Screening Criteria for Asthma

Q1 Have you been told by your doctor that you suffer from asthma?

□ No

□ Yes

Q2 Have you had one of the following symptoms: wheezing, nocturnal coughing, chest tightness, or breathless ness in the last 12 months

□ No

□ Yes

Q3. Have you had an asthma attack in the last 12 months?

□ No

□ Yes

Q4. Have you used asthma medications in the last 12 months?

□ No

□ Yes

Q5. Have you used Ventolin or inhaled bronchodilators or short acting β agonist in the last 12 months?

□ No

□ Yes

If yes, what is the daily frequency of use?

□ Once

□ Repeated

Data collected for this analysis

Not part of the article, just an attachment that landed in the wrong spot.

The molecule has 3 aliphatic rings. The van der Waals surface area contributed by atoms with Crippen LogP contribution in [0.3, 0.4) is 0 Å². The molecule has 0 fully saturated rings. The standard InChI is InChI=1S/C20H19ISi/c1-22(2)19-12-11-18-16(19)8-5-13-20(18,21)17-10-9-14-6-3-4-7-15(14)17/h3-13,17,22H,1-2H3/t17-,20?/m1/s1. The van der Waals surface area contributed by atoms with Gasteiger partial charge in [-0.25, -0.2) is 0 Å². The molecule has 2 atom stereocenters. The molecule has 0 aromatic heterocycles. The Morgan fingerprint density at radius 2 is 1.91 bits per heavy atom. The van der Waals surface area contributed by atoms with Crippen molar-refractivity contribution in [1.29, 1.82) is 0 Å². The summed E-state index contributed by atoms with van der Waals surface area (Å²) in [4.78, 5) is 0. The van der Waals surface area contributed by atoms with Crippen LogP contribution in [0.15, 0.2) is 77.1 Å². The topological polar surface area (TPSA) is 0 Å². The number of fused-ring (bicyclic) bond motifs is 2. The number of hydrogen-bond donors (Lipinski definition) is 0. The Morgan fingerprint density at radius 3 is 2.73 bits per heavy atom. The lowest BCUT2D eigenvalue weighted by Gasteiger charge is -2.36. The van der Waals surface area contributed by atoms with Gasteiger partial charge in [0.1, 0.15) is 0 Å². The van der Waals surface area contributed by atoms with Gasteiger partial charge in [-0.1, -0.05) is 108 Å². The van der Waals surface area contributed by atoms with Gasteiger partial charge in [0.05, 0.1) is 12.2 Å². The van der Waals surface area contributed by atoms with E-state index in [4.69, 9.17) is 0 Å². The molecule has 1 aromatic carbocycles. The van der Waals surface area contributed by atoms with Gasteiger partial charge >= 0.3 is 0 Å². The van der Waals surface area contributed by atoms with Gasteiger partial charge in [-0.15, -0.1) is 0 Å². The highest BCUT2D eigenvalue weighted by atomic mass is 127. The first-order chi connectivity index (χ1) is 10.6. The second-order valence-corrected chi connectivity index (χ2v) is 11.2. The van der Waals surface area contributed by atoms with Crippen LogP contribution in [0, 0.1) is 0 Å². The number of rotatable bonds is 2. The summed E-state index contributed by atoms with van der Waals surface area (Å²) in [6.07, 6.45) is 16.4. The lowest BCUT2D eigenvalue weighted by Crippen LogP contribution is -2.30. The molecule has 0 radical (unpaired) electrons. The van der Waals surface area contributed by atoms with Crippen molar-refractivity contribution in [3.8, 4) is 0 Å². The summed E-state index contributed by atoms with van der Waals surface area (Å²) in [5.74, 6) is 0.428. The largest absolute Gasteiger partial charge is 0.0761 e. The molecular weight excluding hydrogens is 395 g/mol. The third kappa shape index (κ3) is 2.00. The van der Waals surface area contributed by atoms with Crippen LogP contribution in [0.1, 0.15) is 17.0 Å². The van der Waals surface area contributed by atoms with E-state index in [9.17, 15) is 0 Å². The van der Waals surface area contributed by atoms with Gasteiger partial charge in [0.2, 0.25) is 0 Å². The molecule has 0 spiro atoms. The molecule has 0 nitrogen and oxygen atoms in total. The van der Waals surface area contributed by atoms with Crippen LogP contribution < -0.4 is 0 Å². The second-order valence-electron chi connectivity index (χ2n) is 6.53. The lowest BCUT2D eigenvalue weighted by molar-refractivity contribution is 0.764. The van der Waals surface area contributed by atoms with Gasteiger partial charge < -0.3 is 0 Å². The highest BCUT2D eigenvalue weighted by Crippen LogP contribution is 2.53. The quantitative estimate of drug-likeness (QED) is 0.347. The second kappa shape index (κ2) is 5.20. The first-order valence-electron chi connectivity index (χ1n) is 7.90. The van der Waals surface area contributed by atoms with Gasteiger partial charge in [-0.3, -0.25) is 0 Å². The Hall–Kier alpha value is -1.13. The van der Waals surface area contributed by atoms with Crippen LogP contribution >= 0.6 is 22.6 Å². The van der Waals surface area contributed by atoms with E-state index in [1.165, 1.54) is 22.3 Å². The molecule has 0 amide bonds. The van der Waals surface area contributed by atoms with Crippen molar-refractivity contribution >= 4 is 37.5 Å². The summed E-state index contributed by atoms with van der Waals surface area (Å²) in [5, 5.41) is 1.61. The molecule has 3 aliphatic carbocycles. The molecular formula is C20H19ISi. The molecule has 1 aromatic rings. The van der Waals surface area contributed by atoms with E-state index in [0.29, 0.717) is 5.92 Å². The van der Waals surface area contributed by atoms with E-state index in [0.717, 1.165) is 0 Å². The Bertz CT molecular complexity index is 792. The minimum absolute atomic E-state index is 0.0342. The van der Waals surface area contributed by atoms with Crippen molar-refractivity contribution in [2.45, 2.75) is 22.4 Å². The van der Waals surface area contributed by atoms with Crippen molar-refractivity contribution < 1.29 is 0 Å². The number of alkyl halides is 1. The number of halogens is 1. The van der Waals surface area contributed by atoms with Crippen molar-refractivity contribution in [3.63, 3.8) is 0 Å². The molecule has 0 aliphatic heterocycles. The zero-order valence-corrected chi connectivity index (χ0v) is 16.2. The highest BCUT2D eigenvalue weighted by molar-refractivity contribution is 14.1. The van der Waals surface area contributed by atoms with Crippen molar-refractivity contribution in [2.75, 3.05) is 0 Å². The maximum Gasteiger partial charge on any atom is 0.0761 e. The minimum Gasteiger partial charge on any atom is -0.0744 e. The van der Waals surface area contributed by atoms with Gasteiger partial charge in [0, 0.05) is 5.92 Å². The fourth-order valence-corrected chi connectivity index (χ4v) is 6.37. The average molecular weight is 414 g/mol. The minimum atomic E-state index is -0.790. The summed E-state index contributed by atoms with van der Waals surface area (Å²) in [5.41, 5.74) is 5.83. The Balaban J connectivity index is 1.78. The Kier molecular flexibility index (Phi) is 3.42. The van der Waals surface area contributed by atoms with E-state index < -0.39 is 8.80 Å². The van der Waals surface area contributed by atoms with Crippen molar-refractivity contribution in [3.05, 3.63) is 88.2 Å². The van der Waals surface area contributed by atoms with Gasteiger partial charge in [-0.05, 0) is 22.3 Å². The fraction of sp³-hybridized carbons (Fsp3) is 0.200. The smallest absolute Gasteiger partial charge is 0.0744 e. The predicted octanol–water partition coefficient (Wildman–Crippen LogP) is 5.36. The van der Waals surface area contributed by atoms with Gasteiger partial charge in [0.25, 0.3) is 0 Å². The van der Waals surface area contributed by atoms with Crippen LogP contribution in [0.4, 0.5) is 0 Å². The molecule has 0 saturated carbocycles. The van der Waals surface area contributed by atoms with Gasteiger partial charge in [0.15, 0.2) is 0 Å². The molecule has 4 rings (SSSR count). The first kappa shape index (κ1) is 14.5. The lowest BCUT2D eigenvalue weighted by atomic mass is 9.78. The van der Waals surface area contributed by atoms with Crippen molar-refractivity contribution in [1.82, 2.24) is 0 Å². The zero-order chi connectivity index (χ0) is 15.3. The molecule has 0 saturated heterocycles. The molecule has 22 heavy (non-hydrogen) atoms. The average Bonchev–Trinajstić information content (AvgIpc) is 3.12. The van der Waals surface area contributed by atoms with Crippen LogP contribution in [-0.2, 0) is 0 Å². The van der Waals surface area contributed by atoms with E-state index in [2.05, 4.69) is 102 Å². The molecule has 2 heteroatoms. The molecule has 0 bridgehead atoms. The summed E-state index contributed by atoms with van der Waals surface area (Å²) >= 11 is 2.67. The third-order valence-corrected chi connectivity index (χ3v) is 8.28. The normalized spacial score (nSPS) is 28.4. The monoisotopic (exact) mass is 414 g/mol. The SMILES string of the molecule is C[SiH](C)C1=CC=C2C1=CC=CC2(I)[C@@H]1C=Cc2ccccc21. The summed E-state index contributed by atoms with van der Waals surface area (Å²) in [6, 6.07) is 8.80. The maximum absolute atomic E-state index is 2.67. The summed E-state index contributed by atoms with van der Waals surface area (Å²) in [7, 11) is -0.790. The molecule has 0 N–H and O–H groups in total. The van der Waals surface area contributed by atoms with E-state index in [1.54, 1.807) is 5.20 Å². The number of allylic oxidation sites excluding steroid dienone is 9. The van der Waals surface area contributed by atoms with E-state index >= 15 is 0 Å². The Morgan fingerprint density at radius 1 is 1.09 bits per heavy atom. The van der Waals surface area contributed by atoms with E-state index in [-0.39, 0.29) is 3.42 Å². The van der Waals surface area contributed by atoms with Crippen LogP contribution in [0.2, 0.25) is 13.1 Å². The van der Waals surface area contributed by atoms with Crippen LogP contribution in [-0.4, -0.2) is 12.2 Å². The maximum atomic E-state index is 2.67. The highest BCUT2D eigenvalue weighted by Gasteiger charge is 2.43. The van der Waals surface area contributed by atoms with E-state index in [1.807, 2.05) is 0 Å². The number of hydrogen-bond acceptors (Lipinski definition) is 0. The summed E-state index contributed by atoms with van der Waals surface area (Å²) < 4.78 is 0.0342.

This analysis focuses solely on asthma and aims to provide estimates of the current prevalence of asthma in the areas studied. Socio-demographic data were collected to describe the characteristics of the overall study population, including gender and age distribution, marital status, educational level, employment status, health system coverage, body mass index (BMI), the presence of co-morbidities and smoking status. If a respondent was a current or former smoker, they were asked to provide the duration and extent of exposure. Additionally, the type and frequency of co-morbidities were investigated and risk factors related to asthma identified. As part of the screening questionnaire, subjects were also screened for allergic rhinitis using the Score for Allergic Rhinitis (SFAR) questionnaire [24] and asked about any family history of this disease to identify asthma subjects who had co-morbid allergic rhinitis or a family history of allergic rhinitis. All subjects were also asked to complete the EQ-5D-3L questionnaire to measure quality of life, a generic questionnaire to measure health status. The questionnaire consists of five dimensions (mobility, self-care, usual activities, pain / discomfort, anxiety / depression) each of which can take one of three responses (no problems / moderate problems / extreme problems) and a visual analogue rating scale (EQ-VAS) [22]. Asthma prevalence data were collected using the case definition described and the prevalence by age, gender, country and region was assessed.